Stock Performance (Continued)
For our next round of benchmarks, we ran the Memory performance module built-into Futuremark's PCMark05. For those interested in more than just the graphs, we've got a quote from Futuremark that explains exactly what this test does and how it works...
"The Memory test suite is a collection of tests that isolate the performance of the memory subsystem. The memory subsystem consists of various devices on the PC. This includes the main memory, the CPU internal cache (known as the L1 cache) and the external cache (known as the L2 cache). As it is difficult to find applications that only stress the memory, we explicitly developed a set of tests geared for this purpose. The tests are written in C++ and assembly. They include: Reading data blocks from memory, Writing data blocks to memory performing copy operations on data blocks, random access to data items and latency testing."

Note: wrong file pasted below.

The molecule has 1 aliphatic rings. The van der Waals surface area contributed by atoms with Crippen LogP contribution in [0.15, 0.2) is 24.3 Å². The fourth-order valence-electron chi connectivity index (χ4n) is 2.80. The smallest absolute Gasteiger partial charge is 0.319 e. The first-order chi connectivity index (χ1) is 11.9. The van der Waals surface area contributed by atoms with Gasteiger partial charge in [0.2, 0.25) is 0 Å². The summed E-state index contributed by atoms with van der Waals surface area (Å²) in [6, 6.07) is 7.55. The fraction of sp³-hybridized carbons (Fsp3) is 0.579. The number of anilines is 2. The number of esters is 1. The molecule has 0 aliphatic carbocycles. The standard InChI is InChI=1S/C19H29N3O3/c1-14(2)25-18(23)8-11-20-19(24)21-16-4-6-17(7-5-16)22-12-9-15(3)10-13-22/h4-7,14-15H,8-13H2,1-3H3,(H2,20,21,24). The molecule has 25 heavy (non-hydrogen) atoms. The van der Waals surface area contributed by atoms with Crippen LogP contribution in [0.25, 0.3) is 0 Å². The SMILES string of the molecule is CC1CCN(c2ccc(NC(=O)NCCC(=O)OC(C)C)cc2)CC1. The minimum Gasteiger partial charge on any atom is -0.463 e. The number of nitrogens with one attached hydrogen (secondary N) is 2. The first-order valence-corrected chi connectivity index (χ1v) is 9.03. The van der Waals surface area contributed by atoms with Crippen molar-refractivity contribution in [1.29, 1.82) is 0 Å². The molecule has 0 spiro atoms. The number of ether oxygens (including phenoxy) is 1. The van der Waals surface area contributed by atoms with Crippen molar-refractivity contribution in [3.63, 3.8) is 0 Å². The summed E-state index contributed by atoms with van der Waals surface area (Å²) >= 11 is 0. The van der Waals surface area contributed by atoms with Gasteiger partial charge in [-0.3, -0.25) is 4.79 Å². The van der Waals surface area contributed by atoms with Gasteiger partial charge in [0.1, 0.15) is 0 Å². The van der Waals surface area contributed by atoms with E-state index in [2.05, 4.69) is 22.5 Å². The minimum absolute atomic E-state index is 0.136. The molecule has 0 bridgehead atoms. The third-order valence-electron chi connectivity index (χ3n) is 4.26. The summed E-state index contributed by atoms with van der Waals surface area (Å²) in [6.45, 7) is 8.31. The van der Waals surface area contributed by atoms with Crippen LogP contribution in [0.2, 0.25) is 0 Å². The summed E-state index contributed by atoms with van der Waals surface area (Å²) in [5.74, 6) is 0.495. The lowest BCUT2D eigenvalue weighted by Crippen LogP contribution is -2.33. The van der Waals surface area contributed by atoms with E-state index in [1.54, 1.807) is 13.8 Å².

The TWIN3X2048-1800C7DFIN G kit performed right on par with the non-XMP capable version of the kit in PCMark05's memory performance module. It wasn't quite the fastest overall in this benchmark, but the deltas separating the modules are quite small all around.
We continued our testing with some low-resolution F.E.A.R. tests. Despite the fact that this is a game benchmark that can be used to test the relative performance of video cards, frame rates are strongly influenced by processor speed and available memory bandwidth, especially at low resolutions, which is how we ran the tests to get the frame rates listed below.
The two Corsair kits represented here technically trailed the others in our low-resolution FEAR benchmarks, but these results need clarification. Because we couldn't keep our CPU locked at a single clock speed, while also pushing each kit to their rated frequecy, some of the configurations ended up with a higher CPU clock speed. In fact, when testing the Corsair kits, our CPU was clocked at 2.6GHz as opposed to 2.66 or 2.7GHz for the others, hence the performance variations here.